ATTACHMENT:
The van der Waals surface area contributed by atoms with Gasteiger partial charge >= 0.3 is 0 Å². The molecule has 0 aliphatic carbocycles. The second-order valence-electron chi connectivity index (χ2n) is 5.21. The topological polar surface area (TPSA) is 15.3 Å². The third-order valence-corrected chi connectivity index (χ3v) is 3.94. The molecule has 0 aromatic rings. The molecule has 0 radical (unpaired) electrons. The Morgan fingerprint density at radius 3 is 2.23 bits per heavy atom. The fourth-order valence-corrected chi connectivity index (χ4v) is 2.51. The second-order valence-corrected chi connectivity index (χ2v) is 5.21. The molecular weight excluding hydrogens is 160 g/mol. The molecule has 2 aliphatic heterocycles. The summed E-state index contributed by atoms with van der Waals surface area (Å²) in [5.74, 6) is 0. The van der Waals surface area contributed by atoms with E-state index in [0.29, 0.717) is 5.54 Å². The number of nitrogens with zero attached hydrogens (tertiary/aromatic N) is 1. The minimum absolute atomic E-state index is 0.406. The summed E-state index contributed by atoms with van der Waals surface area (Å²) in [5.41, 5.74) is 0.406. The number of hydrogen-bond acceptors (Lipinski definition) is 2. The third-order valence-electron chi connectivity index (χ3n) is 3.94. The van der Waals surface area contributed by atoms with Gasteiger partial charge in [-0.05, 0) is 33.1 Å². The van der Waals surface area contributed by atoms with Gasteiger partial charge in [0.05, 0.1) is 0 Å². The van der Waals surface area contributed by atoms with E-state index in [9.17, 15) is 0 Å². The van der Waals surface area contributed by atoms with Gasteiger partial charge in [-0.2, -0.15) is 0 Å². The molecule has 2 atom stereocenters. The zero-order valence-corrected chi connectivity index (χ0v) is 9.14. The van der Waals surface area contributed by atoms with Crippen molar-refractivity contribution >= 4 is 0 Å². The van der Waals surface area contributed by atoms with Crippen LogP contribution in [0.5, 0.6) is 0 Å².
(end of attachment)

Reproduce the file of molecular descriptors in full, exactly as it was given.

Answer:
The van der Waals surface area contributed by atoms with Gasteiger partial charge >= 0.3 is 0 Å². The molecule has 0 aliphatic carbocycles. The second-order valence-electron chi connectivity index (χ2n) is 5.21. The topological polar surface area (TPSA) is 15.3 Å². The third-order valence-corrected chi connectivity index (χ3v) is 3.94. The molecule has 0 aromatic rings. The molecule has 0 radical (unpaired) electrons. The Morgan fingerprint density at radius 3 is 2.23 bits per heavy atom. The fourth-order valence-corrected chi connectivity index (χ4v) is 2.51. The second-order valence-corrected chi connectivity index (χ2v) is 5.21. The molecular weight excluding hydrogens is 160 g/mol. The molecule has 2 aliphatic heterocycles. The summed E-state index contributed by atoms with van der Waals surface area (Å²) in [5.74, 6) is 0. The van der Waals surface area contributed by atoms with E-state index in [0.29, 0.717) is 5.54 Å². The number of nitrogens with zero attached hydrogens (tertiary/aromatic N) is 1. The minimum absolute atomic E-state index is 0.406. The summed E-state index contributed by atoms with van der Waals surface area (Å²) in [5.41, 5.74) is 0.406. The number of hydrogen-bond acceptors (Lipinski definition) is 2. The third-order valence-electron chi connectivity index (χ3n) is 3.94. The van der Waals surface area contributed by atoms with Gasteiger partial charge in [-0.05, 0) is 33.1 Å². The van der Waals surface area contributed by atoms with Gasteiger partial charge in [0.05, 0.1) is 0 Å². The van der Waals surface area contributed by atoms with E-state index in [9.17, 15) is 0 Å². The van der Waals surface area contributed by atoms with Gasteiger partial charge in [-0.2, -0.15) is 0 Å². The molecule has 2 atom stereocenters. The zero-order valence-corrected chi connectivity index (χ0v) is 9.14. The van der Waals surface area contributed by atoms with Crippen molar-refractivity contribution >= 4 is 0 Å². The van der Waals surface area contributed by atoms with Crippen LogP contribution in [0.5, 0.6) is 0 Å².